Federal Tax regulation of certain laboratory alcohols
Specially Denatured Spirits
Specially Denatured Spirits (SDS) are alcohol or rum which has been treated with denaturants to make it unfit for beverage use. SDS includes Specially Denatured Alcohol (SDA) and Specially Denatured Rum (SDR). An Industrial Alcohol User Permit is needed to procure, use, recover and/or deal in SDS.
Users and Recoverers of Specially Denatured Spirits
A user of SDS is anyone who purchases SDS to use in a process or in the manufacture of a substance, preparation or product. SDS has many uses, such as:
- In laboratories as a solvent, for cleansing purposes or in the preparation of indicator solutions and reagents.
- In the manufacture of such articles as perfumes, proprietary solvents, tobacco flavors, lotions and sprays.
- In conversion processes to produce other substances, such as vinegar or ethyl acetate.
A recoverer is anyone who reclaims or salvages SDS or articles (substances or preparations containing SDS) during or after the manufacturing process. The recovered SDS may be used again as is (if still sufficiently denatured) or it may be reconditioned.
All users and recoverers of SDS must obtain an Industrial Alcohol User Permit.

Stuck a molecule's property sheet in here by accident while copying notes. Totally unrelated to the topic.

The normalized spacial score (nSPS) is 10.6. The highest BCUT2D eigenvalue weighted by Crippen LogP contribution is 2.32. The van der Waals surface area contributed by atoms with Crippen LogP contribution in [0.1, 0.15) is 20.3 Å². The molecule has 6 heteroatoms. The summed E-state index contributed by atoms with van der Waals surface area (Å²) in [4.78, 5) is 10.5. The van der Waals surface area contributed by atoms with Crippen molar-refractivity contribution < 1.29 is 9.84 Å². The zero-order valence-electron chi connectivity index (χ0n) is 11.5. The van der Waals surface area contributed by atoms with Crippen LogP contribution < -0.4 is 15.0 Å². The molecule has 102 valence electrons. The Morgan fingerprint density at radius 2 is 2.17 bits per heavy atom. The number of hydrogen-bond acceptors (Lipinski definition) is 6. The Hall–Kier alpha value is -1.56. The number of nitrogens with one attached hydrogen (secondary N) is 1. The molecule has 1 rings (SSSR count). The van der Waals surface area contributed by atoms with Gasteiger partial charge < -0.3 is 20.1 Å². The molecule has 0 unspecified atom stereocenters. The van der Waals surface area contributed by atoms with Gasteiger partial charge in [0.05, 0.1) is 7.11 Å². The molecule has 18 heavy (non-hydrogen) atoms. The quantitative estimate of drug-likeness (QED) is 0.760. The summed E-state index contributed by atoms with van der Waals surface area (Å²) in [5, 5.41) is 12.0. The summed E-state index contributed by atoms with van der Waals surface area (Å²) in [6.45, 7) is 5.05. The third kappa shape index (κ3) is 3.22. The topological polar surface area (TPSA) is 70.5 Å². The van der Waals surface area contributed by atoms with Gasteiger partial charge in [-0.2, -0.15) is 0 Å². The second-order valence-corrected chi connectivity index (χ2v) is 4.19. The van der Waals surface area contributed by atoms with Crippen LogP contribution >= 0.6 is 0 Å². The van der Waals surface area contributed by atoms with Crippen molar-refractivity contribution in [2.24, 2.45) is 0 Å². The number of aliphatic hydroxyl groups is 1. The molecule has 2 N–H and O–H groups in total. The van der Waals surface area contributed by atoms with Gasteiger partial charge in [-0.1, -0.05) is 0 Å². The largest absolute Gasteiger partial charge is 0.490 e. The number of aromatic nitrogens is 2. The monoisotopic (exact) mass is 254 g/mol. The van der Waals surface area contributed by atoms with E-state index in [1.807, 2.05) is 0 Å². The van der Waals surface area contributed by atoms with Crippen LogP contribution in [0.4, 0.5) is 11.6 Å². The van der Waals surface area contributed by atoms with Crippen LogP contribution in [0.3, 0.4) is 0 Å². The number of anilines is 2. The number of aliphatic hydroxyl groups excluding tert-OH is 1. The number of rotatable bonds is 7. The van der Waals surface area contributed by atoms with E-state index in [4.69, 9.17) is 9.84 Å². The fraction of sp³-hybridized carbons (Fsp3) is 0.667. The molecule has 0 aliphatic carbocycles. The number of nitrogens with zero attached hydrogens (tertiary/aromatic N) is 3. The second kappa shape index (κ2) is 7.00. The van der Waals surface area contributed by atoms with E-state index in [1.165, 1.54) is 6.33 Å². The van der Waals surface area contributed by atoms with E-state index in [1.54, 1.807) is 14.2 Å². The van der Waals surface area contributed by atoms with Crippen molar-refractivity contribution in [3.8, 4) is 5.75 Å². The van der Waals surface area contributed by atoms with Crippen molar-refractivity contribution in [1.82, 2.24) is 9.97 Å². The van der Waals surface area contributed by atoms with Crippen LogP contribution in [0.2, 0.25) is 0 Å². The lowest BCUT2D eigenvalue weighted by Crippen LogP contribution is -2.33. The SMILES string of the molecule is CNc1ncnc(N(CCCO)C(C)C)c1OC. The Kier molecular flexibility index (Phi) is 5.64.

If you use only small amounts of a SDS formula for laboratory purposes, consider using reagent alcohol instead of SDS. Reagent alcohol is an ethyl alcohol denatured with approximately 5% methyl alcohol and further denatured with 5 parts per hundred of isopropyl alcohol. It can be obtained from most laboratory supply companies and may be obtained without a permit.
If you obtain reagent alcohol in containers exceeding 4 liters, a letterhead application must be filed with the federal Alcohol and Tobacco Tax and Trade Bureau (TTB) of the US Department of Treasury.
This publication was prepared for environmental, health and safety staff at University of Wisconsin System campuses, to assist in finding resources and information for regulatory compliance. It is not intended to render legal advice.